Today at 10:00 a.m., the so-called "doomsday clock"—a masterful PR effort run by the anti-nuclear Bulletin of Atomic Scientists—will be reset for only the 19th time in its 62-year history.
The clock is probably, after the national debt counter in Times Square, the most famous virtual government watchdog ever created. Except, unlike the former effort, it is necessarily—and maddeningly—imprecise. The only thing reliable about the clock is its partisanship.
The clock began life as cover art for an issue of the Bulletin in 1947, the dawn of the nuclear age. The hands were set to seven minutes to midnight as a sign that end was nigh. It caused such a stir that the Bulletin was persuaded to make the clock its chief marketing tool and mascot. When the editors—made up almost wholly of left-leaning physicists and engineers who work in the nuclear field—feel that the world is hurtling faster toward nuclear disaster, they call a press conference, unveil a new graphic with the minute hand closer to midnight, and explain why. When they think things have moved in the right direction, the minute hand goes backward.
If this sounds entirely subjective, that’s because it is. One of the things that made the Cold War so tense, as the Bulletin would have to be the first to acknowledge, was the possibility that at any time, superpower conflict could have escalated—or stumbled—into a nuclear exchange with very little warning. Indeed, nuclear disaster could well have struck on the day after a press conference in which the clock’s minute hand was jubilantly moved backward.
That it never happened at all is another testament to the clock’s inaptness to the real world of nuclear development, deployments, deterrence, and gamesmanship. The most amount of time the clock has ever allowed us was 17 minutes (after the signing of the START I treaty in 1991). So shouldn’t we have all been incinerated 17 minutes—or days, or weeks, or months, or years—ago?
Similarly, the gravest nuclear threat facing America today is the detonation of a terrorist-delivered nuclear device in the heart of one of our great cities. The clock has virtually nothing to say about that eventuality, which of course could happen at any moment—in five minutes or five years.
In truth, what the clock really gauges is Bulletin editors’ approval or disapproval of the incumbent administration’s commitment to the arms control agenda of the antiwar and anti-nuclear left. Causes for losing a minute almost always boil down to some significant victory for that agenda, and for gaining one, some defeat. Hence, when the United Stated withdrew from the Anti-Ballistic Missile Treaty in 2002 (in order to move ahead developing systems that might save American lives), the scientists subtracted two minutes. But when we initially signed the treaty in 1972, they added two.
The most recent change came in 2007, ostensibly as a response to North Korea’s first nuclear test. But it was couched in anti-Bush rhetoric that seemed incongruous given the Bush administration’s second term turn toward accommodation, deal-making, and near-appeasement with North Korea.
So what’s going to happen today? We won’t know until ten o’clock. But the smart money is on the minute hand moving backward. The Obama administration has shown itself to be more committed to arms control than any since President Carter’s, and no administration has ever talked more about disarmament. Indeed, this President has called for a “nuclear free world”—and unlike President Reagan, who also wished for such a thing but was more hard-headed about the prospects for achieving it, Obama seems determined to start down the path no matter what other nuclear players do, and at significant cost to America’s nuclear position.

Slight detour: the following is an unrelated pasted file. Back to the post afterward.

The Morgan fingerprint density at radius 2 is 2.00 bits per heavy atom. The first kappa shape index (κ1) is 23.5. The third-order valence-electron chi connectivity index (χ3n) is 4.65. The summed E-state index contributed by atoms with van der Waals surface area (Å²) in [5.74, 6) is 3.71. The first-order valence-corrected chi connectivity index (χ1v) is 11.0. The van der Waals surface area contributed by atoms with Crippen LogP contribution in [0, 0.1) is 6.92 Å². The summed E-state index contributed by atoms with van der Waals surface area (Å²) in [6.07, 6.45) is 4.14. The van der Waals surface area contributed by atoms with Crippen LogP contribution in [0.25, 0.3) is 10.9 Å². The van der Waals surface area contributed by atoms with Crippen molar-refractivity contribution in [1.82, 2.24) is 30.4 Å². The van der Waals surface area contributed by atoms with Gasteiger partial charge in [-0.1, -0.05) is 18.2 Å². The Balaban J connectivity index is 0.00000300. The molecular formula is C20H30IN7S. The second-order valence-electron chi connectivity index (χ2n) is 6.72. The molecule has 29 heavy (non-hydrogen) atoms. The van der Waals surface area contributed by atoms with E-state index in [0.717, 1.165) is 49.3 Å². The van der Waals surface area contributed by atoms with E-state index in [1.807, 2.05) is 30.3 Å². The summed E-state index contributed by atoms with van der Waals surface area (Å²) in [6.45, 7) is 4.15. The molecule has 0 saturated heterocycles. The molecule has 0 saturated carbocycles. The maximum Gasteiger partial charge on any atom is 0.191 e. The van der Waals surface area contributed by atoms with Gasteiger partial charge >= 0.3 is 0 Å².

This is no doubt music to the ears of the atomic scientists, who feel themselves to be especially qualified to judge these matters. But knowing in detail how the bomb works does not necessarily grant one any special insight into the complex geopolitics of nuclear posture, deployments, bargaining, and hosts of other issues. To believe otherwise is a conceit that stretches back to Oppenheimer himself, but one that ignores the enormous gulf between technical proficiency—even scientific brilliance—and political wisdom. It’s the job of statesmen, not scientists, to think through the latter, and they may not always come to the same conclusion.
Political science being necessarily imprecise, politicians do and will disagree among themselves about what to do in the face of this terrible threat. What the scientists seem not to understand, and never to have understood (with honorable exceptions such as Thomas Reed), is that those disagreements arise from good faith and can’t always be attributed to crude hawkishness, “inordinate fear,” or intellectual laziness. Instead, they assume—and bleat—that everyone to the right of their arms control certitude is somehow “for” the bomb, or worse.
But no one is. If there is one thing we all can agree on, it is that nuclear weapons are worst thing that man has ever done to himself—the ultimate vindication of the ancient warning against “torturing nature” and the emancipation of science from strict moral and political control.
But the furious whirlwind we sowed on July 16, 1945 in Alamogordo, New Mexico can never again be stilled. All we have left to decide is how we ride it out. We must use all our judgment and do our very best—and pray that an angel still rides with us in the whirlwind and directs this storm.
Michael Anton is a writer in New York who served in national security positions in the Bush administration.